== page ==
He pitched the 1951-52 winter season with Almendares and 1952-53 winter season with Marianao in Cuba. Many veterans reached out to help, including pitching tips from a future Hall of Famer.

"Do you remember Hoyt Wilhelm?" he asked. "He was down there. I was trying to get another pitch, and he was helping me with a knuckleball to use as an out pitch. He helped me a lot."

Discussing Cuba evoked the memories of some of his legendary teammates. Another Hall of Fame teammate he prominently recalled was Ray Dandridge,

"I played with him in the Cuban winter leagues," Coleman recalled. "The first time I saw him was with Louisville against Minneapolis in the American Association. He was a great third baseman; he was like a vacuum cleaner, anything that came his way, he scooped up. He was a terrific fielder and good hitter. I absolutely thought he should have been a major league player. He was a tough man to get out."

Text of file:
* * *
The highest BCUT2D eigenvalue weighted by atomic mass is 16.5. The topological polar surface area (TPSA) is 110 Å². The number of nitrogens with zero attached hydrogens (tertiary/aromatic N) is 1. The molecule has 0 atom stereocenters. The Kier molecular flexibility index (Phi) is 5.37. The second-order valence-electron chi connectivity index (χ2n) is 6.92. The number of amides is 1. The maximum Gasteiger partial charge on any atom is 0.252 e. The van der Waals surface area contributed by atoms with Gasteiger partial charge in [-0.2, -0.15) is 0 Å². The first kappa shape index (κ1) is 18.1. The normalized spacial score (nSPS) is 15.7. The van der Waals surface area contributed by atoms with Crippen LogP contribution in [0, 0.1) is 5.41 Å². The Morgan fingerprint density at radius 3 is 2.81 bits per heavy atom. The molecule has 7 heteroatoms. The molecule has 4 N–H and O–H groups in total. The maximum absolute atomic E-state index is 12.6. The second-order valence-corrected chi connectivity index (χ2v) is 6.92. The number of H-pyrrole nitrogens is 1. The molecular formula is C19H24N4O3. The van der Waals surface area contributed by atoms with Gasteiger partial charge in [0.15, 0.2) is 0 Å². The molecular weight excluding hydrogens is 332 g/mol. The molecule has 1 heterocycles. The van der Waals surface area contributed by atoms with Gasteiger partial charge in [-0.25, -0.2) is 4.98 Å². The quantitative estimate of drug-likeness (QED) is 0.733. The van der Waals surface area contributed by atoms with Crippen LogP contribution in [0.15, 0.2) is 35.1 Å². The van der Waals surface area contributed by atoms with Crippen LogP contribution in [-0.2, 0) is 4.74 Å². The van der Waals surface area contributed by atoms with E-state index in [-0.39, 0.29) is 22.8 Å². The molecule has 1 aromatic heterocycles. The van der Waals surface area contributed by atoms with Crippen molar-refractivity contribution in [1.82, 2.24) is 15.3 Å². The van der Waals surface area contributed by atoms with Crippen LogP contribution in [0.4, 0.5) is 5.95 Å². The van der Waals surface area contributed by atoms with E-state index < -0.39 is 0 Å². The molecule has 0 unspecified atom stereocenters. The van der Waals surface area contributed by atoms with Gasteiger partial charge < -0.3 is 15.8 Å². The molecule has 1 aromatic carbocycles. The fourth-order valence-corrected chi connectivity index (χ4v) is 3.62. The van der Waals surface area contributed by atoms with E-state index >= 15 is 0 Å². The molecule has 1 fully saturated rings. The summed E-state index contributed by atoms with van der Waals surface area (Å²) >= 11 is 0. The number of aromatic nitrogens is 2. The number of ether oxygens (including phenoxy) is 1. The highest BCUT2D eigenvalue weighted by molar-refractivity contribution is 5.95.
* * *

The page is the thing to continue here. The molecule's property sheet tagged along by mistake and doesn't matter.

The Dodgers sent many of their prospects including a left-hander who later became the club's greatest ambassador. Coleman explained how Tommy Lasorda displayed the makings of a future manager while he was an active player.

"The years I was in Cuba, I played with him, as well as two-and-a-half years in Montreal," he said. "Lasorda was managing the whole time he was playing. He was a motivator from day one. He didn't like to see anybody loafing. He'd get on your case if you were losing. Nobody loses more than a player that is loafing. I spent a lot of time with Tommy."

Despite the legendary connections he made, a car accident towards the end of the 1953-54 winter season in Cuba derailed his chances of making the Dodgers club.